Barnes And Noble Nook Sales Slump Due To Amazon, Apple, And Google

Popular bookstore Barnes and Noble closed this holiday season with a reported 26 percent drop in sales in its Nook business. The company unveiled its the new Nook HD and Nook HD+ tablets this holiday season but still sold fewer e-readers. Despite the loss, Barnes and Noble Chief Executive William Lynch said the company remains committed to the Nook devices.

Digital content sales increased seven percent even as sales of devices dropped. This may be the result of contented Nook users buying content on their current Nook devices rather than upgrading to the latest models. Device sales have been hampered by the sales of competing tablets from Apple and Google on which consumers can still read Nook content. Barnes and Noble’s Nook devices have also failed to break the stranglehold Amazon continues to have with its Kindle line of products.

Last year Barnes and Noble grouped the Nook and college bookstore businesses into a unit called Nook Media, which drew investment from both Microsoft and Pearson. This arm of the company has around $240 million in cash and finances itself, rather than pulling from the brick-and-mortar side of the company. The Nook business still managed to bring in $316 million in revenue this past quarter and continues to be the more profitable side of the company.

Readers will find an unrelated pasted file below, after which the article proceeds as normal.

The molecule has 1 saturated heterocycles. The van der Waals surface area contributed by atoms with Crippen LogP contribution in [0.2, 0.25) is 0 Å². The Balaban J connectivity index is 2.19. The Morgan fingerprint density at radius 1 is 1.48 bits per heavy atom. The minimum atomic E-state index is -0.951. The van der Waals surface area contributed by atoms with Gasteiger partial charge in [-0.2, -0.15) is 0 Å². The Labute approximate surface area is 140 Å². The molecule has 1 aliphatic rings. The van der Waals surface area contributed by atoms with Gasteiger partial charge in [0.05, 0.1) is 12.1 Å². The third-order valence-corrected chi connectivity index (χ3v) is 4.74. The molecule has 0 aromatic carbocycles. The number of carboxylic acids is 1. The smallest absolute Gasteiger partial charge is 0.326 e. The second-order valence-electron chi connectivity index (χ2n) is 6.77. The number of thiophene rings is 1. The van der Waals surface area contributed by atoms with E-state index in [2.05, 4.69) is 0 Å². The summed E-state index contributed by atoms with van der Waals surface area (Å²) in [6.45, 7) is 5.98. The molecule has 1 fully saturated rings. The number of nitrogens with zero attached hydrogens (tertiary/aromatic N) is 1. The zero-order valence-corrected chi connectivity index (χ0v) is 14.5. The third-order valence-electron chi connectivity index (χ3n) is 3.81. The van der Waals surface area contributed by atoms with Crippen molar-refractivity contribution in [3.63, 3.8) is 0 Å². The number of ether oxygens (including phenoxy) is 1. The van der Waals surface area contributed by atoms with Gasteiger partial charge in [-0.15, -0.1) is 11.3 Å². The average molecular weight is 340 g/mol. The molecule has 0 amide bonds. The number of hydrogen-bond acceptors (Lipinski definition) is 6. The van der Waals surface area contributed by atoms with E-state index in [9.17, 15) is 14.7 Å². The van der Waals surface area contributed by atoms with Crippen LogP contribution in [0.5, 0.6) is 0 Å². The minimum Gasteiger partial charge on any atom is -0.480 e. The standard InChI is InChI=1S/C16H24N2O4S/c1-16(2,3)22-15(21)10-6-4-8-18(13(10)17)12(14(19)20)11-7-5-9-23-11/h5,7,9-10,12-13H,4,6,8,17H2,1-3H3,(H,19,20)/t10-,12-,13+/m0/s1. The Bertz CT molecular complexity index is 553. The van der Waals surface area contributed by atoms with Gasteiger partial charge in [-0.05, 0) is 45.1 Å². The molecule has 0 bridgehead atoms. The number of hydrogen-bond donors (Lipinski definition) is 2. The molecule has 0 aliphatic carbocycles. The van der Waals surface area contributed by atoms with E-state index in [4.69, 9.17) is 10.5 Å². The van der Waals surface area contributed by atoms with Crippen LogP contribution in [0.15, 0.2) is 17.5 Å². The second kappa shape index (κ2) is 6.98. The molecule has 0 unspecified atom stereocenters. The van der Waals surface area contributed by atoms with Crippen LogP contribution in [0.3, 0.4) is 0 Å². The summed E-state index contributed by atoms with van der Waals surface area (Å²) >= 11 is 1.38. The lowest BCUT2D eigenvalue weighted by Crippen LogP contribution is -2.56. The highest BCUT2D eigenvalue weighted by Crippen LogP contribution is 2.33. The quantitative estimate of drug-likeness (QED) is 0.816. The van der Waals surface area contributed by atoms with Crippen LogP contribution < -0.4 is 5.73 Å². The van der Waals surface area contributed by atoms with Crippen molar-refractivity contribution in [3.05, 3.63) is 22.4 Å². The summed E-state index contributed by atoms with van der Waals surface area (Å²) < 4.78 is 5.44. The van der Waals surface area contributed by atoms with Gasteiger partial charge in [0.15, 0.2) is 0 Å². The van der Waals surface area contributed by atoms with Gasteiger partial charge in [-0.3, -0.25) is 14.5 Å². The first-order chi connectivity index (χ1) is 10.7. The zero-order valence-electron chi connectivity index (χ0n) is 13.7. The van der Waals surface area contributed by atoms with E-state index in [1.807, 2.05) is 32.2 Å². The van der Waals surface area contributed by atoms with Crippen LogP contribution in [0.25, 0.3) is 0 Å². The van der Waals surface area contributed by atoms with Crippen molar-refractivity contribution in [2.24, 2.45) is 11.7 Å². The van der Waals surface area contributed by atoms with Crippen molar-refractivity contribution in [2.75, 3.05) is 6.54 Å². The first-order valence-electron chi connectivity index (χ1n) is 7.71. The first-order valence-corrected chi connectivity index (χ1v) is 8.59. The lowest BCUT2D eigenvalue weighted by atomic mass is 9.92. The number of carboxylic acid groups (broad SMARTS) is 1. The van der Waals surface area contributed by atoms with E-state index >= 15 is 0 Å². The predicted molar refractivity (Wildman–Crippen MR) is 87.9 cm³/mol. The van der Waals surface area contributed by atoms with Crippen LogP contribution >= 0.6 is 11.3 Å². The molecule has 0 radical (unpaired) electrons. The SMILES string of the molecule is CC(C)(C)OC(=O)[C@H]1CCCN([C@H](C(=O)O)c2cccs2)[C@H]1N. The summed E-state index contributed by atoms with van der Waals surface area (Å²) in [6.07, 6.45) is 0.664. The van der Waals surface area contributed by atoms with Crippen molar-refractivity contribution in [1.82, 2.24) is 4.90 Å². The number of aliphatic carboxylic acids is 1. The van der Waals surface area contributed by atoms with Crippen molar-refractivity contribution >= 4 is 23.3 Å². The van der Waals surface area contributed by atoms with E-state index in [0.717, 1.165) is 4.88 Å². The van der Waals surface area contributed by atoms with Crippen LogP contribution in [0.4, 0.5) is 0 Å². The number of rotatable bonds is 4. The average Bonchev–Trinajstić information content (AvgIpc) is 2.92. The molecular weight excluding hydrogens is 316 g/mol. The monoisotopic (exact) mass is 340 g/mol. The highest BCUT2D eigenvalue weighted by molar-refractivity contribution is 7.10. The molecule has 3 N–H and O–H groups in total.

Barnes and Noble Chairman Leonard Riggio is seeking to buy Barnes and Noble’s 689 retail stores in order to protect them from a rocky future. The retailer has expressed plans to close 15 unprofitable stores a year. Riggio is not interested in taking over Barnes and Noble’s 674 college bookstores nor is he interested in the company’s e-book business, considered by investors to be the more valuable side of the company.

Barnes and Noble is the largest book retailer in the US. The company has struggled to compete as consumers have increasingly transitioned over to reading digital media. The future of Barnes and Noble’s Nook remains as uncertain as the future of the company itself.